A single character who demonstrates shades of this is JaceBeleren. In each story expansion, he's given more weight and his importance is emphasised. He's gone from being just one of the several new planeswalkers in the Lorwyn/Shadowmoor block to being so important as to be prominently featured in Return To Ravnica's promotional artwork.
Many fans feel Blue in general sometimes gets preferential treatment from the game designers; when Snapcaster Mage was printed, he was all the daily articles would talk about for several days in a row, and later articles would regularly bring up how great he was. Later, Snapcaster Mage's impact on the game was so profound that every expansion since has required several graveyard-hosers to counteract his power while he remains a creature that is seen in every format of play. Also, the card's ability was originally printed on a Red card, Recoup, gaining some resentment from Red fans.
The Old World of Darkness setting had Samuel Haight, arguably the worst Villain Sue ever published in all of pen & paper roleplaying. The writers just kept giving him more and more rule-breaking, crossover powersnote Sam was a ghoul, a skin dancer, a true mage who didn't suffer paradox, and the owner of a sword that let him steal even more powers and kept instructing GMs to ensure he lives for another adventure before they finally clued into the massive Hatedom he had accumulated and killed him off brutally. (Then, in the afterlife, he was turned into a (still sentient) ashtray.)
Some oWoD writers had a bad habit of doing this with any named NPC. Writer Dean Shomshak elaborates:
That's the other thing: WW hires people who want to tell stories. But, the only characters they have to tell stories about are the NPCs. So, they tell stories about the NPCs. Gods, I wanted to smack some of my fellow writers upside the head on some Vampire projects when they burbled on about the cool things they'd have Hardestadt do, or whoever. What were the *PCs* supposed to do?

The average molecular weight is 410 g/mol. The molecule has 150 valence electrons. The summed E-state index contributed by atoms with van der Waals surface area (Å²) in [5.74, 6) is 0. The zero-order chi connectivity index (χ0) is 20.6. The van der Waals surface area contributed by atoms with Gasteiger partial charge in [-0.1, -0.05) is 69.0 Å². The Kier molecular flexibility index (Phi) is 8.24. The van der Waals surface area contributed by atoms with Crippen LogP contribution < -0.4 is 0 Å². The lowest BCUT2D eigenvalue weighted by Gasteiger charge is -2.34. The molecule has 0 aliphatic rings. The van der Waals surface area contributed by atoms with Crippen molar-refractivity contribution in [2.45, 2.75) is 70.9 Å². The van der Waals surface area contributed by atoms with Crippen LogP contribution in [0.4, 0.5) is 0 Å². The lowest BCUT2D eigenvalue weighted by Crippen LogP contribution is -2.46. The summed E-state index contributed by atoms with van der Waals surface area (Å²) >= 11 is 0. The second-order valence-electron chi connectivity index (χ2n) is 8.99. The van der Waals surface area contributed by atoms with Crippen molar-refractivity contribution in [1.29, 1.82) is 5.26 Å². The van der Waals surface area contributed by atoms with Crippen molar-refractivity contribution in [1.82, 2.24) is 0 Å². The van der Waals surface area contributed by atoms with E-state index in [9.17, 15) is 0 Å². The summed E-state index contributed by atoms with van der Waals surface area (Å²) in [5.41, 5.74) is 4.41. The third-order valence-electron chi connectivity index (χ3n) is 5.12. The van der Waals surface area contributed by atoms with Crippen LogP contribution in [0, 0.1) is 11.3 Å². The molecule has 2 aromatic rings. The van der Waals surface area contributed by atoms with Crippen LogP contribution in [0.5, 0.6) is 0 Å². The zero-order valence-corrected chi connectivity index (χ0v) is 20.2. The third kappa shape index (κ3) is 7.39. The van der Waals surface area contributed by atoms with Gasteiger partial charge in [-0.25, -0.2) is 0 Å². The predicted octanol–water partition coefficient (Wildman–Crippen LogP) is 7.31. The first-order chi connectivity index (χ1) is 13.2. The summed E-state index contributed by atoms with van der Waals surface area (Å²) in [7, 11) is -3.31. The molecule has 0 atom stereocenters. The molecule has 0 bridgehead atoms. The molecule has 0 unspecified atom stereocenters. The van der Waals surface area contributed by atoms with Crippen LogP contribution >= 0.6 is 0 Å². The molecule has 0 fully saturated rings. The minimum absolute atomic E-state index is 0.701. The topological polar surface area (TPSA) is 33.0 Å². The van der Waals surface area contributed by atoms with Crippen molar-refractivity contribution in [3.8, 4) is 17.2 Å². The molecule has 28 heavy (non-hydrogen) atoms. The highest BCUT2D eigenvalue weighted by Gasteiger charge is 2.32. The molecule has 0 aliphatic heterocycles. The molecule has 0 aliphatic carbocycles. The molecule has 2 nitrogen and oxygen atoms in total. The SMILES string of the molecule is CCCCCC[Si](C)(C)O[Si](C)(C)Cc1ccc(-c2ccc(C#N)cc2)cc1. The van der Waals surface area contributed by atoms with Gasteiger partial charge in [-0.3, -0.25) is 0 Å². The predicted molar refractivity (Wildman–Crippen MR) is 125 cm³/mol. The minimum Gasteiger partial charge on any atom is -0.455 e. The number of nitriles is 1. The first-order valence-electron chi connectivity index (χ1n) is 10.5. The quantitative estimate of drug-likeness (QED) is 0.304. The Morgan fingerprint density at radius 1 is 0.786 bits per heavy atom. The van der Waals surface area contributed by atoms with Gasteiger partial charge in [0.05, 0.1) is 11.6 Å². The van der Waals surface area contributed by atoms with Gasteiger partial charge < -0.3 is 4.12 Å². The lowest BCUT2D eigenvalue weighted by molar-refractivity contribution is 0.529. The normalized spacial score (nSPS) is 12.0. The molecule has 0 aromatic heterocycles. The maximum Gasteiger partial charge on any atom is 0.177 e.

This quote kind of sums up why this trope happens in tabletop RPGs in a nutshell — it's easy at times for writers of "official" game fiction to forget that even the most interesting NPCs they're writing about are technically only the supporting cast meant to help player characters said writers will never even hear about shine.
Both old and new World of Darkness can get into rather crippling "arms races" between creators and their pets. Every line has them, and the line developers will often slip into treating entire character types as their pets.
Wargaming: 'Pet Armies'are a ongoing debate. In any period there are armies that people argue are over-powerful in many sets of rules;
In Ancients - Imperial Romans
Napoleonics the French or the British.
WW2 The Germans. One oft-repeated joke in many clubs is about a player who fields more Tigers than Hitler managed.
American Civil War - that is a whole can of worms, because players sometimes take the politics into the game.
US armies in US rule sets.
In Warhammer Fantasy the Blackorc Warboss Grimgor Ironhide is hated by a large part of the fandom for replacing a black orc considered to be better thought through; the writers likes him enough to let him defeat Archaon, another badass character, and thus save the world by being badass.
The Necrons of have proven problematic for some fans. When the army got its proper launch during 3rd Edition, with a codex positing that the Necrons' undying C'tan masters were essentially the prime source of all evil in the universe, secretly worshiped by a pivotal faction of the Imperium, and responsible for the rise of Chaos, many fans complained that these Terminator knock-offs had usurped Chaos as the setting's Big Bad. The 5th Edition codex has attempted to rectify this by drastically reducing the C'tan's presence in the background, specifically with a retcon describing how they were betrayed and imprisonedby the Necrons. The book also assures readers that many Necron Lords have gone insane over the eons and enjoy delusions of godhood, and points out that what little the Imperium knows about the Necrons are mostly half-truths, lies, or flat-out wrong. Naturally, some fans are now complaining about the changes.
40ks oldest Creators' Pets have always been the Space Marines themselves. As Warhammer 40,000's mascot characters, the Space Marines get the most exposure and the most updates, while Codex Creep ensures that they remain a potent force on the tabletop. In the setting's narrative, Space Marines are so awesome that they've been awarded the "moral victory" even when they failed a campaign's objectivesnote this was probably because the Space Marines and Imperial Guard were lumped together (being on the same side and all), and the IG definitely succeeded in their primary objective. For their part, the Space Marines at least achieved their secondary objectives. Roughly half of 40k's armies are some variant of guys in Power Armor, and Space Marine merchandise sells more than all the other factions combined.